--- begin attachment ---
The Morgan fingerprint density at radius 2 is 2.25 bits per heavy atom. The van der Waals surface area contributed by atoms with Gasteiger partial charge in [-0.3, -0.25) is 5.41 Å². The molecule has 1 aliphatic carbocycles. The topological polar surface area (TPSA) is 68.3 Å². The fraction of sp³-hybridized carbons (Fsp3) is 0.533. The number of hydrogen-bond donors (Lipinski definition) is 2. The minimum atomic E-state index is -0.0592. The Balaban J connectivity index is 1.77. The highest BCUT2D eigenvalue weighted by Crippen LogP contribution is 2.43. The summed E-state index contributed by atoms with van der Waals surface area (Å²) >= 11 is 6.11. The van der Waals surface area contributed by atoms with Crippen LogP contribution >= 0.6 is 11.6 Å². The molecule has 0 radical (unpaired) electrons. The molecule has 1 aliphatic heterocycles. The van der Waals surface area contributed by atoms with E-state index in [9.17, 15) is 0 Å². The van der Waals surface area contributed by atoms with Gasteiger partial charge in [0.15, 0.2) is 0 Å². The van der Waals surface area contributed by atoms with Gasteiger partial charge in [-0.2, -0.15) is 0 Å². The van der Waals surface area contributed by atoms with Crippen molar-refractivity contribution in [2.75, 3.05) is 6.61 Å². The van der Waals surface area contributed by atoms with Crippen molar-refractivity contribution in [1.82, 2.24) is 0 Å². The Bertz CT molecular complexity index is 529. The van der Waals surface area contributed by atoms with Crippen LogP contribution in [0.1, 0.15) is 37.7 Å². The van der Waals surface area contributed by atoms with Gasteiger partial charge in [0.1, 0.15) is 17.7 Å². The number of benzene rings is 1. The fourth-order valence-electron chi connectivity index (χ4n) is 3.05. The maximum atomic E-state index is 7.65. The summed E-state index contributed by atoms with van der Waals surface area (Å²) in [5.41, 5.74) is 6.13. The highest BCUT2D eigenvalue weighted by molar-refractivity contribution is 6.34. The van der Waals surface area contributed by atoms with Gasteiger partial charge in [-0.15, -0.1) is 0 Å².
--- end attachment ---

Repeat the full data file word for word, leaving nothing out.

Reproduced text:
The Morgan fingerprint density at radius 2 is 2.25 bits per heavy atom. The van der Waals surface area contributed by atoms with Gasteiger partial charge in [-0.3, -0.25) is 5.41 Å². The molecule has 1 aliphatic carbocycles. The topological polar surface area (TPSA) is 68.3 Å². The fraction of sp³-hybridized carbons (Fsp3) is 0.533. The number of hydrogen-bond donors (Lipinski definition) is 2. The minimum atomic E-state index is -0.0592. The Balaban J connectivity index is 1.77. The highest BCUT2D eigenvalue weighted by Crippen LogP contribution is 2.43. The summed E-state index contributed by atoms with van der Waals surface area (Å²) >= 11 is 6.11. The van der Waals surface area contributed by atoms with Crippen LogP contribution >= 0.6 is 11.6 Å². The molecule has 0 radical (unpaired) electrons. The molecule has 1 aliphatic heterocycles. The van der Waals surface area contributed by atoms with E-state index in [9.17, 15) is 0 Å². The van der Waals surface area contributed by atoms with Gasteiger partial charge in [0.15, 0.2) is 0 Å². The van der Waals surface area contributed by atoms with Gasteiger partial charge in [-0.2, -0.15) is 0 Å². The van der Waals surface area contributed by atoms with Crippen molar-refractivity contribution in [2.75, 3.05) is 6.61 Å². The van der Waals surface area contributed by atoms with Crippen molar-refractivity contribution in [1.82, 2.24) is 0 Å². The Bertz CT molecular complexity index is 529. The van der Waals surface area contributed by atoms with Crippen LogP contribution in [0.1, 0.15) is 37.7 Å². The van der Waals surface area contributed by atoms with Gasteiger partial charge in [0.1, 0.15) is 17.7 Å². The number of benzene rings is 1. The fourth-order valence-electron chi connectivity index (χ4n) is 3.05. The maximum atomic E-state index is 7.65. The summed E-state index contributed by atoms with van der Waals surface area (Å²) in [5.41, 5.74) is 6.13. The highest BCUT2D eigenvalue weighted by molar-refractivity contribution is 6.34. The van der Waals surface area contributed by atoms with Gasteiger partial charge in [-0.15, -0.1) is 0 Å².